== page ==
We planned for the surgery.  I brought Ning with me to all appointments.  And to the workplace, where I told my boss what was happening, and 2 of my colleagues.  I would be given 6 to 8 weeks off for postoperative recovery.

That’s about it for the first week.  Next, surgery and surgical recovery.

Day Zero.

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I’m not certain of the date.  Might have to change it if this is not correct.  I”m going to say, March 9th, of this year.  2013.  I think that’s right.

I was in the yard of our country place,  puttering.  A neighbor drove by and commented on the yard, and the nice day.  I agreed.

Suddenly, there was a gnawing abdominal pain.  I climbed carefully up the hillside on our property, to the house.  The pain increased in intensity.

I wondered if it was indigestion.  It seemed worse, then I wondered if i was about to have diarrhea.  I headed to the bathroom.  Nothing.  The intensity continued to climb.  Now, it was a searing, all encompassing pain.

My partner was at Costco.  I texted him, I was in trouble.  I thought, differential diagnosis.  Location, abdomen.  Mainly left upper quadrant.  Rapid onset.  Debilitating pain.  I was thinking, possibly, heart attack – likely, inferior (lower heart) myocardial infarction (again, heart attack), or abdominal aneurism.  I needed him back home.  I wanted him to drive me to the ER for my health plan.  But I was also thinking, I might die.  Either diagnosis at the top of my differential can do that.

He didn’t answer.  Later, it turned out that his I-phone was in his car, and he was in the store.  I didn’t want him to come home and find me dead, just because I was trying to save the health plan money by not calling ambulance.  This was a true emergency.  I called 911.  This property is new for us.  I didn’t remember the address.  I asked if they can use gps on cellphone to locate me.  No.  I crawled to the other room, found some junk mail, gave them the address.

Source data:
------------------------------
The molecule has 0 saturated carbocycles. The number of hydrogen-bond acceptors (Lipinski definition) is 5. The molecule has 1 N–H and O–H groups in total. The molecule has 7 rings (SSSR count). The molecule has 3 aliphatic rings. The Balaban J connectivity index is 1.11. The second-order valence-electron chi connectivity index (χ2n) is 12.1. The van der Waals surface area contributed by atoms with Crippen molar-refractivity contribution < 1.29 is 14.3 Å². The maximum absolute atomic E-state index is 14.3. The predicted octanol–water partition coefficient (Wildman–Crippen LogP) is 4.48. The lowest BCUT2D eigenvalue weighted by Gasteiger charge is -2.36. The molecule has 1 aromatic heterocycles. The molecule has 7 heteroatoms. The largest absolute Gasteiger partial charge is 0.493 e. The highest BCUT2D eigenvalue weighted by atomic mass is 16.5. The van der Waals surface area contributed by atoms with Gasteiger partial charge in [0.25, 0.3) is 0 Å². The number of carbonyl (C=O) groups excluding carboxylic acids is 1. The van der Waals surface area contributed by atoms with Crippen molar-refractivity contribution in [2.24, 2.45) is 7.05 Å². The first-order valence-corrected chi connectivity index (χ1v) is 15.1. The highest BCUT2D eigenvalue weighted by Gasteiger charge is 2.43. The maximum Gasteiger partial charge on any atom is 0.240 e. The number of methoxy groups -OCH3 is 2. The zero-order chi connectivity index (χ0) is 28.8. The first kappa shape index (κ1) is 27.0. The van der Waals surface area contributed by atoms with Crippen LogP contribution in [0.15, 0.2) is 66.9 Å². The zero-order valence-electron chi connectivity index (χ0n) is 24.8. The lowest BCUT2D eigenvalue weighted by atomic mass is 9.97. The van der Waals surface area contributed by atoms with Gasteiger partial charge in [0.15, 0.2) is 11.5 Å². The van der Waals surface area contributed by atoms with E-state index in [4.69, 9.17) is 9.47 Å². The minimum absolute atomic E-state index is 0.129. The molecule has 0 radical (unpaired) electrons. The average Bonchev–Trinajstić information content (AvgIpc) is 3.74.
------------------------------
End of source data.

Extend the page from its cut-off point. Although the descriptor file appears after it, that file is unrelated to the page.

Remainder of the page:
EMTs arrived.  They assessed me. They were also thinking the same differential diagnoses.  They administered morphine, oxygen.  I don’t remember if there was aspirin or nitro, maybe.  My partner arrived.  He was, I know, stunned by the developments.  But he rallied, corralled the dogs, got the neighbor kids out of the street, and followed the ambulance to the hospital.

I asked for the hospital for my health plan.  EMTs insisted on the closer hospital, a catholic hospital where I worked for a while, part time, maybe 6 years ago.  I did not want to go there, partly because they are terrible at communicating with my health plan, and I was concerned about discrimination.  But I did not have a choice.

At the hospital, I got the feeling the ER doctor thought I was faking it.  Maybe a drug seeker?  He asked what I thought was happening.  I had told him, I am an Internist, and gave my differential.  By this time, the morphine had helped with the intensity of pain, but my abdomen continued to be very tender.  He asked, what did I think he should do.  I responded, rule out MI (make sure this wasn’t a heart attack), and get a CT Scan of the abdomen to rule out dissecting aortic aneurysm (basically, a rapidly expanding explosion of the aorta that can quickly cause death).

That’s what they did.  I was not having an MI.  He came into the room after the CT, and told me he had bad news.  He proceeded to tell me, as an ER doctor, he often has to tell people bad news, so he is good at it.  After some more beating around the bush, he said, well, there actually is a reason for the abdominal pain.  There is a tumor in the stomach lining, about 10 cm diameter.  The center of the tumor was necrotic – basically, dead – and the pain caused by bleeding into the tumor.  Most likely, GIST.  GIST means, “gastro intestinal stromal tumor” – an uncommon type of cancer that most doctors never see, and I had never seen in a patient up until now.  He then asked me, what do I want to do about it.

I was thinking, this guy is a jerk, many of the nurses in this hospital were mean, the catholic management of the hospital will not respect my partnership and my partner, or my wishes if it goes really bad, and I don’t want to be in this hospital.  A tumor of that size, infarcted, hemorrhaging, but no aneurysm and my vitals were stable.  I stated, I wanted transfer to the hospital in my health plan.  My health plan is all for that, and I knew they would not only approve but, given the chance, demand it.  Ultimately, they took me by ambulance, 30 miles, across state lines, to the “mother ship” hospital of my health plan.

More assessment was to follow that day and the days to come.  This is my memory of Day Zero.